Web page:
Featured Partner Post

by Zièd Bahrouni

Being an Oman-born Tunisian founder of a High-Tech company in Germany, I have had the pleasure to see how such companies are born in Europe and how they grow. Through some of our company’s business in the MENA region, we witnessed the attempts there to replicate that company building process locally. During the last three years we have formed an opinion on the significance and potential of such attempts for those countries. We have been discussing where the problems lay for those initiatives and how they could be solved. This is what we came up with.

SMEs: the dream, the inspiration and the frustration

Small and Medium Entreprises (SMEs) have been a wish for the Middle East and North Africa (MENA) countries for decades. The governments there see a sustainable and wide SME layer as a crucial component for social stability and economic growth. For the GCC countries, export-oriented SMEs are seen as a long-term substitute for the large and mainly state-owned oil sector, and rightly so. Think of the German ‘Mittelstand’, it is the engine of the German economy, and has underlined its importance during the financial crisis of 2008. In 2011, it employed 62% of the German workforce (15,7 Million), exported goods worth 195,2 Billion Euros and generated around 36% of revenue. So it is understandable that MENA countries take inspiration from Germany in building an export- and innovation-oriented SME layer. However, the way they have been trying to do so needs revising.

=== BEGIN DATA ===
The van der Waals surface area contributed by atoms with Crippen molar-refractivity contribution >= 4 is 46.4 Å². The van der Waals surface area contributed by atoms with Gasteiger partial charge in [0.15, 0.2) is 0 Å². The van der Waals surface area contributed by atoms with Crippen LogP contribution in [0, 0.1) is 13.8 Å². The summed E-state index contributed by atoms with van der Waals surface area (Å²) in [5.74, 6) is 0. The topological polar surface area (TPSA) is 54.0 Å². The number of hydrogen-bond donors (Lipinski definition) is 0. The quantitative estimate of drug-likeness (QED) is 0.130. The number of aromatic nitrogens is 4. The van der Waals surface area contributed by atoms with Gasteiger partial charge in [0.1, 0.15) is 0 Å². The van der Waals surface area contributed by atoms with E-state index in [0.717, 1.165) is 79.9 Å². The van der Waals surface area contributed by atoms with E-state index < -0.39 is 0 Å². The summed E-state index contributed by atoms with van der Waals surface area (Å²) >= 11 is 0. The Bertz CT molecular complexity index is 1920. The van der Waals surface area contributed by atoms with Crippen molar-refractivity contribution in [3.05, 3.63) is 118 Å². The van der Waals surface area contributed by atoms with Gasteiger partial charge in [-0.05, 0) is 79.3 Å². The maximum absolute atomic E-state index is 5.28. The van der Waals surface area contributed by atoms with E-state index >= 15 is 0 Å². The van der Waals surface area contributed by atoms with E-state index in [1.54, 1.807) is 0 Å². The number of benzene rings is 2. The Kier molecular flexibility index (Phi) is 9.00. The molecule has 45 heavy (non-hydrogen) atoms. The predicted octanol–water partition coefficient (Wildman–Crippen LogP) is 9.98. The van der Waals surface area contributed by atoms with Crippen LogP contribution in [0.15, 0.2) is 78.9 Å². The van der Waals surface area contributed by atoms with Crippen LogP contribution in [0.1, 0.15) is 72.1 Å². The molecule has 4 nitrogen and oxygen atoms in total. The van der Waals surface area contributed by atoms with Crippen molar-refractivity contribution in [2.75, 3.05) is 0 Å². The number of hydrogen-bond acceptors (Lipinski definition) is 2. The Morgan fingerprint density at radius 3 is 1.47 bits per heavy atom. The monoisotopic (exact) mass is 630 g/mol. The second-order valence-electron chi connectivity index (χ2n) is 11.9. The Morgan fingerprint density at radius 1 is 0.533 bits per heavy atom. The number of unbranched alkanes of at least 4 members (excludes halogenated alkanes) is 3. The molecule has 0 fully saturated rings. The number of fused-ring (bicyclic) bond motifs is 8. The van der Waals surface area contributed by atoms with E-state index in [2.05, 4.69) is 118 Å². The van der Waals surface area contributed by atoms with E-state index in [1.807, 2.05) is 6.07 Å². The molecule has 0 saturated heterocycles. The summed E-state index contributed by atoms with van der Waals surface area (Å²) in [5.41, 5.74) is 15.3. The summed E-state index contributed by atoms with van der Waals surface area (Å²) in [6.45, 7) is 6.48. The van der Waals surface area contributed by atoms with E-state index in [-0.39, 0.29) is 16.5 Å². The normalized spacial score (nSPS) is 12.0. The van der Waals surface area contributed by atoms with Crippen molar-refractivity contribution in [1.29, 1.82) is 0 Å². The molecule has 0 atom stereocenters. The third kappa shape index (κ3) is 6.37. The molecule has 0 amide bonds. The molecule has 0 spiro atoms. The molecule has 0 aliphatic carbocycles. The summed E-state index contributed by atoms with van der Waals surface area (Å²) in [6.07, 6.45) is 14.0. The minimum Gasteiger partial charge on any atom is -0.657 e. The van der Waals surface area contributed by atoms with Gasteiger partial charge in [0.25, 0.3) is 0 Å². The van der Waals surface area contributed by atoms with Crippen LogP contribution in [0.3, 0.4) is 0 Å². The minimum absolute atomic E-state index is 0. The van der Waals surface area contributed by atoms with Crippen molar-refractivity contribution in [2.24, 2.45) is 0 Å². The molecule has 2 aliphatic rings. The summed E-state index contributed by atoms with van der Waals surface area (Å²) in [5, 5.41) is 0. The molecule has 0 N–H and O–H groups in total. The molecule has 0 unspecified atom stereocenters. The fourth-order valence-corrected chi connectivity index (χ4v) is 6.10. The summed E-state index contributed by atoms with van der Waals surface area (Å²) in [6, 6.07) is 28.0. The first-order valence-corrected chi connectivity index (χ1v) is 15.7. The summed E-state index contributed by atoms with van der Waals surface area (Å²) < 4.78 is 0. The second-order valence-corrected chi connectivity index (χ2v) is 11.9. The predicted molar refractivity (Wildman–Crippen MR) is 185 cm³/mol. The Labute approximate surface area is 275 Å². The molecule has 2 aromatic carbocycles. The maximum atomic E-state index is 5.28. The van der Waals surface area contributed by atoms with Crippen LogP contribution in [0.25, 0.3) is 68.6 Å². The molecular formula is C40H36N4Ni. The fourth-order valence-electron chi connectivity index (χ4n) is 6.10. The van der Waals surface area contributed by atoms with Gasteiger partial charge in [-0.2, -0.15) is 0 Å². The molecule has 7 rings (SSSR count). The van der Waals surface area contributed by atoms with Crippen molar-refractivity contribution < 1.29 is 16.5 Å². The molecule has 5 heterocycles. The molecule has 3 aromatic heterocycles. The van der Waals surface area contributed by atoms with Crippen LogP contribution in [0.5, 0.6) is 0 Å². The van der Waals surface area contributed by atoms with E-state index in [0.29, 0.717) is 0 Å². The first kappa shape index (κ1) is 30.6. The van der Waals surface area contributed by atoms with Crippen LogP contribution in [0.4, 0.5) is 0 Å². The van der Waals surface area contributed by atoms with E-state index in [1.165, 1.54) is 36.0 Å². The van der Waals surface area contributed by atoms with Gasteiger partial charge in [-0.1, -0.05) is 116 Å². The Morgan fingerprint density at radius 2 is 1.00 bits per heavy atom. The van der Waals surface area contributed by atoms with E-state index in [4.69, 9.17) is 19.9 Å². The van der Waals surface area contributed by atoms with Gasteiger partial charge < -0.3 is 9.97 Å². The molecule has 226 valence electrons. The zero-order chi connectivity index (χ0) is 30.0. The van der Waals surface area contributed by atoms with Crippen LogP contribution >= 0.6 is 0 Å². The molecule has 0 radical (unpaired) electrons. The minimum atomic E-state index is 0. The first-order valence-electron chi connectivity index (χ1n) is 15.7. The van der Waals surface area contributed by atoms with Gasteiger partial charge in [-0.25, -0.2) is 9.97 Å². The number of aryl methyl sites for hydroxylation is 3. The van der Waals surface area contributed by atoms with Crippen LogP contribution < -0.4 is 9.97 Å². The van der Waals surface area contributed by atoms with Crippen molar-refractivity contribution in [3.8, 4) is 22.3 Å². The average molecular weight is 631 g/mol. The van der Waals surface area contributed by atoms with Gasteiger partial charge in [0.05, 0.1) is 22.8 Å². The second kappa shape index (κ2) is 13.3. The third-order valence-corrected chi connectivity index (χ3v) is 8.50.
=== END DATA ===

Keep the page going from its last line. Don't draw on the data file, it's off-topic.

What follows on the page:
A significant portion of the SMEs of the future in Germany -and the western world generally- will probably come from or go through incubators, accelerators, company builders, fond or any other form of institution responsible for helping to build companies. That is why the MENA countries have been particularly looking at the way those institutions function and trying to implement it in the many institutions they have founded. However, collectively they have not managed to successfully implement the methods of those institutions locally.
Ecosystems create potential, incubators realize it…not the other way around

The majority of those institutions are built according to the western blueprint and some with significant resources. But still, for reasons to be discussed later, they have not been able to produce satisfactory results. Their financers end up losing faith in the original goal (producing companies and growing them) and the institutions end up dissolved into real estate, event management, PR or coaching businesses. In worse cases, they simply cease to exist.